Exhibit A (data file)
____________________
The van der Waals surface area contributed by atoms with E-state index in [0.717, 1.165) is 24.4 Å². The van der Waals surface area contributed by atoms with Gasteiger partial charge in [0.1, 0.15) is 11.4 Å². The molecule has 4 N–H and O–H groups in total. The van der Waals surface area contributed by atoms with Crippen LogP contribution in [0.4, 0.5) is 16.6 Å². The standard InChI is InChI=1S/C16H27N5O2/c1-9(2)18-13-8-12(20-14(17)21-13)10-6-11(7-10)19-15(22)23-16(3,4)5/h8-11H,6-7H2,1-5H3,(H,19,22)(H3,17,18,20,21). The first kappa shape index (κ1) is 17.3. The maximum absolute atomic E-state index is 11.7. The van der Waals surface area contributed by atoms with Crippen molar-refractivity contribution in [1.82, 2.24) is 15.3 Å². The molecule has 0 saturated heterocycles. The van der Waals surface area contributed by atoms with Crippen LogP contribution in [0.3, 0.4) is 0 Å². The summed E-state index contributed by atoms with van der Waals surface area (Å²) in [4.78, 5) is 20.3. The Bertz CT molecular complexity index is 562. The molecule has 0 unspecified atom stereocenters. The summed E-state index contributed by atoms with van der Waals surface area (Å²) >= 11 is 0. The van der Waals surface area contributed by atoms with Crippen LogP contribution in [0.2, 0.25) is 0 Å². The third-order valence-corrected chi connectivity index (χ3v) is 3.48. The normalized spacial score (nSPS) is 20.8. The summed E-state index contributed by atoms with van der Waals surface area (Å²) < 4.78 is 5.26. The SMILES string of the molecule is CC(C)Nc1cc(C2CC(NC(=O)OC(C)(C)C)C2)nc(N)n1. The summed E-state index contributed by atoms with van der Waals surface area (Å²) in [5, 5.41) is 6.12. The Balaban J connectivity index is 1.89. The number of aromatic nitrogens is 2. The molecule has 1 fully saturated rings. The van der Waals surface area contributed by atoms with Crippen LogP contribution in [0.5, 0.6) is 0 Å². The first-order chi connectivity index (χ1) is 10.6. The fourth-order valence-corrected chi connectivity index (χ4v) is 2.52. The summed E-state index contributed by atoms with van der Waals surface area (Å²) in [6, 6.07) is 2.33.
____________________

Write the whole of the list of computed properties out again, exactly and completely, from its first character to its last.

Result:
The van der Waals surface area contributed by atoms with E-state index in [0.717, 1.165) is 24.4 Å². The van der Waals surface area contributed by atoms with Gasteiger partial charge in [0.1, 0.15) is 11.4 Å². The molecule has 4 N–H and O–H groups in total. The van der Waals surface area contributed by atoms with Crippen LogP contribution in [0.4, 0.5) is 16.6 Å². The standard InChI is InChI=1S/C16H27N5O2/c1-9(2)18-13-8-12(20-14(17)21-13)10-6-11(7-10)19-15(22)23-16(3,4)5/h8-11H,6-7H2,1-5H3,(H,19,22)(H3,17,18,20,21). The first kappa shape index (κ1) is 17.3. The maximum absolute atomic E-state index is 11.7. The van der Waals surface area contributed by atoms with Crippen molar-refractivity contribution in [1.82, 2.24) is 15.3 Å². The molecule has 0 saturated heterocycles. The van der Waals surface area contributed by atoms with Crippen LogP contribution in [0.3, 0.4) is 0 Å². The summed E-state index contributed by atoms with van der Waals surface area (Å²) in [4.78, 5) is 20.3. The Bertz CT molecular complexity index is 562. The molecule has 0 unspecified atom stereocenters. The summed E-state index contributed by atoms with van der Waals surface area (Å²) >= 11 is 0. The van der Waals surface area contributed by atoms with Crippen LogP contribution in [0.2, 0.25) is 0 Å². The third-order valence-corrected chi connectivity index (χ3v) is 3.48. The normalized spacial score (nSPS) is 20.8. The summed E-state index contributed by atoms with van der Waals surface area (Å²) < 4.78 is 5.26. The SMILES string of the molecule is CC(C)Nc1cc(C2CC(NC(=O)OC(C)(C)C)C2)nc(N)n1. The summed E-state index contributed by atoms with van der Waals surface area (Å²) in [5, 5.41) is 6.12. The Balaban J connectivity index is 1.89. The number of aromatic nitrogens is 2. The molecule has 1 fully saturated rings. The van der Waals surface area contributed by atoms with Crippen LogP contribution in [0.5, 0.6) is 0 Å². The first-order chi connectivity index (χ1) is 10.6. The fourth-order valence-corrected chi connectivity index (χ4v) is 2.52. The summed E-state index contributed by atoms with van der Waals surface area (Å²) in [6, 6.07) is 2.33.